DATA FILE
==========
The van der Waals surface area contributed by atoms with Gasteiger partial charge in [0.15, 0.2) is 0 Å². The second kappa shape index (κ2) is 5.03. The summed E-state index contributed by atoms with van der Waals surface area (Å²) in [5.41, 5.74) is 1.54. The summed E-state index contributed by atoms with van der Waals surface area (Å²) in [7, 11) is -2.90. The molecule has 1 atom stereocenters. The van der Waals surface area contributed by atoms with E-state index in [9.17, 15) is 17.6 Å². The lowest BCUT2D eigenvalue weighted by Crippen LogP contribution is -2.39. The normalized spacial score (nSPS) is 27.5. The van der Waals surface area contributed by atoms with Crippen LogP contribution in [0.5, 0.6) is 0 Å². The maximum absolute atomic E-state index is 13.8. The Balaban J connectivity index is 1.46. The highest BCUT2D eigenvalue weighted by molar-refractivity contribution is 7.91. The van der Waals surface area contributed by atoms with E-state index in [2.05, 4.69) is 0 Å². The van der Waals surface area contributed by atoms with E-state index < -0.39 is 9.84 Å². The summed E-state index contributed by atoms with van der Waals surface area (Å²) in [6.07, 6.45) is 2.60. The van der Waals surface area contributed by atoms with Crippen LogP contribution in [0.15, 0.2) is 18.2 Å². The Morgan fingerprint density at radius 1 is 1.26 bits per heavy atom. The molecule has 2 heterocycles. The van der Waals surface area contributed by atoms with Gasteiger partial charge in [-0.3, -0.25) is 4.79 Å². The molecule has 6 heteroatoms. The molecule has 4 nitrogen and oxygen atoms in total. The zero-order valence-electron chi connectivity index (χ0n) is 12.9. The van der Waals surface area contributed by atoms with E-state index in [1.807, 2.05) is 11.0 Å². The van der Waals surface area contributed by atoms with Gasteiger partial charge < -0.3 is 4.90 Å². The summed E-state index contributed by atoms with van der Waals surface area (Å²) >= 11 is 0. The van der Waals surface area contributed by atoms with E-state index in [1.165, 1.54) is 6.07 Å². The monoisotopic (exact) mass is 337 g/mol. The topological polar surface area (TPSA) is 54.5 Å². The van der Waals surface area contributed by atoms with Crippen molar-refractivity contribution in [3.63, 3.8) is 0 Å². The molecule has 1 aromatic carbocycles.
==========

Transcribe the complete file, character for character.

The van der Waals surface area contributed by atoms with Gasteiger partial charge in [0.15, 0.2) is 0 Å². The second kappa shape index (κ2) is 5.03. The summed E-state index contributed by atoms with van der Waals surface area (Å²) in [5.41, 5.74) is 1.54. The summed E-state index contributed by atoms with van der Waals surface area (Å²) in [7, 11) is -2.90. The molecule has 1 atom stereocenters. The van der Waals surface area contributed by atoms with E-state index in [9.17, 15) is 17.6 Å². The lowest BCUT2D eigenvalue weighted by Crippen LogP contribution is -2.39. The normalized spacial score (nSPS) is 27.5. The van der Waals surface area contributed by atoms with Crippen LogP contribution in [0.5, 0.6) is 0 Å². The maximum absolute atomic E-state index is 13.8. The Balaban J connectivity index is 1.46. The highest BCUT2D eigenvalue weighted by molar-refractivity contribution is 7.91. The van der Waals surface area contributed by atoms with E-state index in [2.05, 4.69) is 0 Å². The van der Waals surface area contributed by atoms with E-state index < -0.39 is 9.84 Å². The summed E-state index contributed by atoms with van der Waals surface area (Å²) in [6.07, 6.45) is 2.60. The van der Waals surface area contributed by atoms with Crippen LogP contribution in [0.15, 0.2) is 18.2 Å². The Morgan fingerprint density at radius 1 is 1.26 bits per heavy atom. The molecule has 2 heterocycles. The van der Waals surface area contributed by atoms with Gasteiger partial charge in [-0.3, -0.25) is 4.79 Å². The molecule has 6 heteroatoms. The molecule has 4 nitrogen and oxygen atoms in total. The zero-order valence-electron chi connectivity index (χ0n) is 12.9. The van der Waals surface area contributed by atoms with E-state index in [1.807, 2.05) is 11.0 Å². The van der Waals surface area contributed by atoms with Gasteiger partial charge < -0.3 is 4.90 Å². The summed E-state index contributed by atoms with van der Waals surface area (Å²) >= 11 is 0. The van der Waals surface area contributed by atoms with E-state index in [1.165, 1.54) is 6.07 Å². The monoisotopic (exact) mass is 337 g/mol. The topological polar surface area (TPSA) is 54.5 Å². The van der Waals surface area contributed by atoms with Crippen molar-refractivity contribution in [3.63, 3.8) is 0 Å². The molecule has 1 aromatic carbocycles.